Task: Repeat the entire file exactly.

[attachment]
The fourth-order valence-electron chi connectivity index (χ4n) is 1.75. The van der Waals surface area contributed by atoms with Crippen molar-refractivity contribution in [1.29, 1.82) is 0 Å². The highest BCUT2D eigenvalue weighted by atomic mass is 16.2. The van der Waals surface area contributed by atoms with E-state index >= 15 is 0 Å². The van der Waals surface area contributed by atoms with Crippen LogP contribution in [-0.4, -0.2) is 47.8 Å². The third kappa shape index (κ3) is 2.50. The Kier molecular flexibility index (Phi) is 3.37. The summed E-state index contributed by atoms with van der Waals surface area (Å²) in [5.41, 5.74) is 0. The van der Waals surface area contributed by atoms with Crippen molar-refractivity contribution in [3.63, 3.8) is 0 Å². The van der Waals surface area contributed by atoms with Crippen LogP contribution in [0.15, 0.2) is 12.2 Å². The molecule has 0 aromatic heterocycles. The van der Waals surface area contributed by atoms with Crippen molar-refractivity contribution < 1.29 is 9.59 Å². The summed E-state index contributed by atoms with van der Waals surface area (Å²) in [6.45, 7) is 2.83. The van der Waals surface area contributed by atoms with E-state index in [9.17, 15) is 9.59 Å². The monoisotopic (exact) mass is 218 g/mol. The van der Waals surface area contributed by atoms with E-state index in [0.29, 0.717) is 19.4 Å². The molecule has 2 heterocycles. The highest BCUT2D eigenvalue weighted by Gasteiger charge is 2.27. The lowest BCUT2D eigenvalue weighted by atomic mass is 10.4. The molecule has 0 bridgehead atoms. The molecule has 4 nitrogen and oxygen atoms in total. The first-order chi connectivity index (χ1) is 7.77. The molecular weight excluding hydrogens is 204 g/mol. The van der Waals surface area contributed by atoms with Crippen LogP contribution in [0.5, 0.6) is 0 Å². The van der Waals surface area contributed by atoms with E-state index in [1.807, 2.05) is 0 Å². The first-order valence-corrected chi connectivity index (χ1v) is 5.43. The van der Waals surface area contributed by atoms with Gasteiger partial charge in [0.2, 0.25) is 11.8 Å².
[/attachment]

The fourth-order valence-electron chi connectivity index (χ4n) is 1.75. The van der Waals surface area contributed by atoms with Crippen molar-refractivity contribution in [1.29, 1.82) is 0 Å². The highest BCUT2D eigenvalue weighted by atomic mass is 16.2. The van der Waals surface area contributed by atoms with E-state index >= 15 is 0 Å². The van der Waals surface area contributed by atoms with Crippen LogP contribution in [-0.4, -0.2) is 47.8 Å². The third kappa shape index (κ3) is 2.50. The Kier molecular flexibility index (Phi) is 3.37. The summed E-state index contributed by atoms with van der Waals surface area (Å²) in [5.41, 5.74) is 0. The van der Waals surface area contributed by atoms with Crippen molar-refractivity contribution in [3.63, 3.8) is 0 Å². The van der Waals surface area contributed by atoms with Crippen LogP contribution in [0.15, 0.2) is 12.2 Å². The molecule has 0 aromatic heterocycles. The van der Waals surface area contributed by atoms with Crippen molar-refractivity contribution < 1.29 is 9.59 Å². The summed E-state index contributed by atoms with van der Waals surface area (Å²) in [6.45, 7) is 2.83. The van der Waals surface area contributed by atoms with E-state index in [9.17, 15) is 9.59 Å². The monoisotopic (exact) mass is 218 g/mol. The van der Waals surface area contributed by atoms with E-state index in [0.29, 0.717) is 19.4 Å². The molecule has 2 heterocycles. The highest BCUT2D eigenvalue weighted by Gasteiger charge is 2.27. The lowest BCUT2D eigenvalue weighted by atomic mass is 10.4. The molecule has 0 bridgehead atoms. The molecule has 4 nitrogen and oxygen atoms in total. The first-order chi connectivity index (χ1) is 7.77. The molecular weight excluding hydrogens is 204 g/mol. The van der Waals surface area contributed by atoms with Crippen LogP contribution in [0.5, 0.6) is 0 Å². The van der Waals surface area contributed by atoms with E-state index in [1.807, 2.05) is 0 Å². The first-order valence-corrected chi connectivity index (χ1v) is 5.43. The van der Waals surface area contributed by atoms with Gasteiger partial charge in [0.2, 0.25) is 11.8 Å².